By Andrew Macdonald
In 2018, Joe Ramia will bring online 300,000 square feet of new office space in Halifax’s central business district at Nova Centre in Downtown Halifax.
That is one reason developers are now concentrating on converting office space into apartment and condo projects.
To understand the effect of Ramia’s new office space, this week I spoke to longtime developer John Lindsay Jr., who is also a major owner of warehouse space in Burnside and its third largest industrial landlord.
In 1985 and in 1990, Lindsay built the massive three-building Purdy’s Wharf complex, which took about 10 years after completion to fill with office tenants.
One thing Purdy’s Wharf benefited from—but which Ramia does not enjoy—was office tenancy from regional-based headquarters for international and national corporations based in the U.S. and Toronto.
“The first phase of Purdy’s was absorbed in two years. The second phase at Purdy’s and (the 1995 construction of) Summit Place (on the Halifax waterfront) put the new office space over the top,” recalls Lindsay.
“It put it out of balance. And the 1990 to 1996 recession, which particularly impacted commercial real estate, meant nothing happened in the marketplace. The situation was that it was overbuilt, but during that 1990s recession the fundamental change started in the office market, which has not stopped right through to today.”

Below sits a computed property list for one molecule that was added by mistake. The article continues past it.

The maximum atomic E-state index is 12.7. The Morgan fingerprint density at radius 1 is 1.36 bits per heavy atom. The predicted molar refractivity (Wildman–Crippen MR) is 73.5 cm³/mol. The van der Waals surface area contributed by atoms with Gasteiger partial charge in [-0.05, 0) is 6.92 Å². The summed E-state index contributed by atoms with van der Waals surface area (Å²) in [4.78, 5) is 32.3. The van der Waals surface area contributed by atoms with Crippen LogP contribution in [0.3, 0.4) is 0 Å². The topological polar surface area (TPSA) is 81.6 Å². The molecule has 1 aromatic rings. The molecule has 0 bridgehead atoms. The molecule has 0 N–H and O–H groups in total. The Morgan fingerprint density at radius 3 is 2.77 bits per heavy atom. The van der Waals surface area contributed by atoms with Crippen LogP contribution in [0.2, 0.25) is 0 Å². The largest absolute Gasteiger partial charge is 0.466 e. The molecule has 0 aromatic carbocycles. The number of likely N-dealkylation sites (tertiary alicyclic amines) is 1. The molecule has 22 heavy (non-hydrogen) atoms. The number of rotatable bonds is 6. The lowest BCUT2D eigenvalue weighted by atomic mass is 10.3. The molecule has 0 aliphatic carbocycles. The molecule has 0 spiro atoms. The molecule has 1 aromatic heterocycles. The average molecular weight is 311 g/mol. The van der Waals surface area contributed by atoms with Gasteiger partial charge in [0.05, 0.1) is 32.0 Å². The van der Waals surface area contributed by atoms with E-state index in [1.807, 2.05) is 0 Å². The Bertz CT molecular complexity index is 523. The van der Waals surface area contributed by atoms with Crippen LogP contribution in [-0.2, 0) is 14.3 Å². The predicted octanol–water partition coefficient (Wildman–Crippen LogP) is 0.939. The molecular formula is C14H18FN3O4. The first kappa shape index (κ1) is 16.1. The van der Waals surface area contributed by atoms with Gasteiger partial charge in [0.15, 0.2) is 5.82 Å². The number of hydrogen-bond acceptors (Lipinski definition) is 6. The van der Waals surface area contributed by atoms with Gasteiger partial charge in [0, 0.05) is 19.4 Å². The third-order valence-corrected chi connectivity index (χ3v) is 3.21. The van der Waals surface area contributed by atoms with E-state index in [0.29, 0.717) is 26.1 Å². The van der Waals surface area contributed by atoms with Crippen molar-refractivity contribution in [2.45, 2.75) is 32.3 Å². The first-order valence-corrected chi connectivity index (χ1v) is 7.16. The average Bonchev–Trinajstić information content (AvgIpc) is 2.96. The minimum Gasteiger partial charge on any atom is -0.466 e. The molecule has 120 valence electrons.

He says office space usage started falling in the 1990s, declining in a percentage basis, “and the percentage that disappeared (was a demand) for smaller offices.”
Older buildings from the 1970s and ’80s had a lot of smaller office floor spaces where people had offices for themselves. That started to disappear in the 1990s, partly because the advent of the internet allowed people in smaller offices to work from home offices, Lindsay tells The Macdonald Notebook.
“People now can work effectively from home, and some of the residential home size increase is that we’ve added a room or two to every house because now every home has to have an office,” says Lindsay.
That is why offices being built today offer larger office floor plans.
“So, Joe (Ramia) and Nova Centre will fill up. But, the worry is that it is a new product and new product is fundamentally different than older product,” adds Lindsay.
“The density that you can put in for square foot in new office space is substantially higher than you can put in old office stock. That is a fundamental part of the new office layout — it is quite open and it is quite dense,” he tells The Macdonald Notebook.
Ramia could reach total absorption by attracting finance and other professional firms and the remaining tenancy base of downtown, which needs to be in the city core.
“But what won’t happen (for Ramia), is that there used to be corporate regional offices in downtown, including insurance offices, who were always in the downtown,” he says. “Both of those groups have moved out. The finance in the downtown is offshore businesses in insurance or the Bermuda accounting firms.
“The number of people who want or need to be downtown is now lower in Halifax than in all of the other major cities. It shows up in the rental rates. There is no difference in rental rates between downtown and suburban Class A office space,” Lindsay notes.